pProject managers have to go where the
projects are—and sometimes that
means setting up shop somewhere other
than the home office. Yet while globetrotting adds a certain flair to the
résumé, it also comes with a fair
amount of risk. Not only do project
managers have to contend with unfamiliar
surroundings and cultural differences,
they also have to find ways to make sure
all their hard work doesn’t go unnoticed.
That requires a clear line of communication between the team on location
and the one at home, says Joss Marsh, a
management consultant at Sovereign
Business Integration plc, an IT consulting firm in London, England.
Mr. Marsh is currently leading several
major projects for the International
Bank of Qatar. While on site, he keeps
the head office up to speed with the
project by establishing and strictly
maintaining a single point of contact
between the two locations.
“I talk to one person at headquarters
about everything, and likewise any
management communication from
headquarters to the customer comes
through me first,” he says. “That has been
really important for managing the customer account and the overall project.”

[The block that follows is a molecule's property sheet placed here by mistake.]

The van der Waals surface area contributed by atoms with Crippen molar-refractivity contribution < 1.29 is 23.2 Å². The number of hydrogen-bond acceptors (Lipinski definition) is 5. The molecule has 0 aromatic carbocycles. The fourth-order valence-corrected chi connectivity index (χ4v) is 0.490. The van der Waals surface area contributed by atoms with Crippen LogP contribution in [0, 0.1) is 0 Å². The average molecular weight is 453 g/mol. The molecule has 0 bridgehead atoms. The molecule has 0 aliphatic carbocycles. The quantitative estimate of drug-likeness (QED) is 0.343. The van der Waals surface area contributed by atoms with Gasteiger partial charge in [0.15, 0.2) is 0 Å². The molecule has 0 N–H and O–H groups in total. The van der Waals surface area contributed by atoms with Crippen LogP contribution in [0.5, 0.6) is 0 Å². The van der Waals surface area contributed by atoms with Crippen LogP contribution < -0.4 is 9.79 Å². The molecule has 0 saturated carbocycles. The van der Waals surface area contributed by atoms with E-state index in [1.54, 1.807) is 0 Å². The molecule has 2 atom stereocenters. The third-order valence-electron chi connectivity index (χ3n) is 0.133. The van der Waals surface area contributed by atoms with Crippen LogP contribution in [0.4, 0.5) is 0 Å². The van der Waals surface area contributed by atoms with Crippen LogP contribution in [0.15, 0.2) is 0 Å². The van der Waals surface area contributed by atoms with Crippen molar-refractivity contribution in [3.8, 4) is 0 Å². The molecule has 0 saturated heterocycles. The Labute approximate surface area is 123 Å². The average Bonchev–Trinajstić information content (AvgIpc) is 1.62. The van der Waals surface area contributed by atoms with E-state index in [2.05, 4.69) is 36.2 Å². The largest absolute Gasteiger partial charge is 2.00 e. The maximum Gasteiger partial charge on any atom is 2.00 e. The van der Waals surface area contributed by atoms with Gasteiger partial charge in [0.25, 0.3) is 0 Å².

With boundaries set, Mr. Marsh and
his team can benefit from the full array
of resources—while at the same time
ensuring everyone back in the London
office is receiving the same message
about the project’s progress.
Of course, things can get more complicated as the borders expand.
Just ask Karen Jahnke, PMP, founder
and managing partner of Triumvirate
Consulting Group, Waukesha, Wisconsin,
USA. She led a project between
December 2006 and 2008 to deliver a
major IT and operational process
implementation for manufacturer
The team line-up was like something
out of a geography textbook. Her
employer was headquartered in Dallas,
Texas, USA, but Ms. Jahnke’s direct
manager was in Boston, Massachusetts,
USA. The client’s global headquarters
were in Milwaukee, Wisconsin, while
the project’s actual decision-makers
were split between Cleveland, Ohio,
USA and Argentina.
To keep everyone on track, Ms. Jahnke
created an internal report card that
formed the basis of a weekly check-in to
her headquarters—and kept the project
and the team in the spotlight.
TIP Project managers looking to remain part of the
international jet set have to prove they can easily adapt to any
situation. “The [issue] is always the cultural element,” says
Michael Boyle, international project manager at BCD Travel.
Based in Vienna, Austria, Mr. Boyle has managed diverse
projects across Europe for the past decade.
“The key is empathy,” he says. “I spend a lot of time ensuring
I understand the local needs and making sure everyone within a
project understands the importance of this approach.”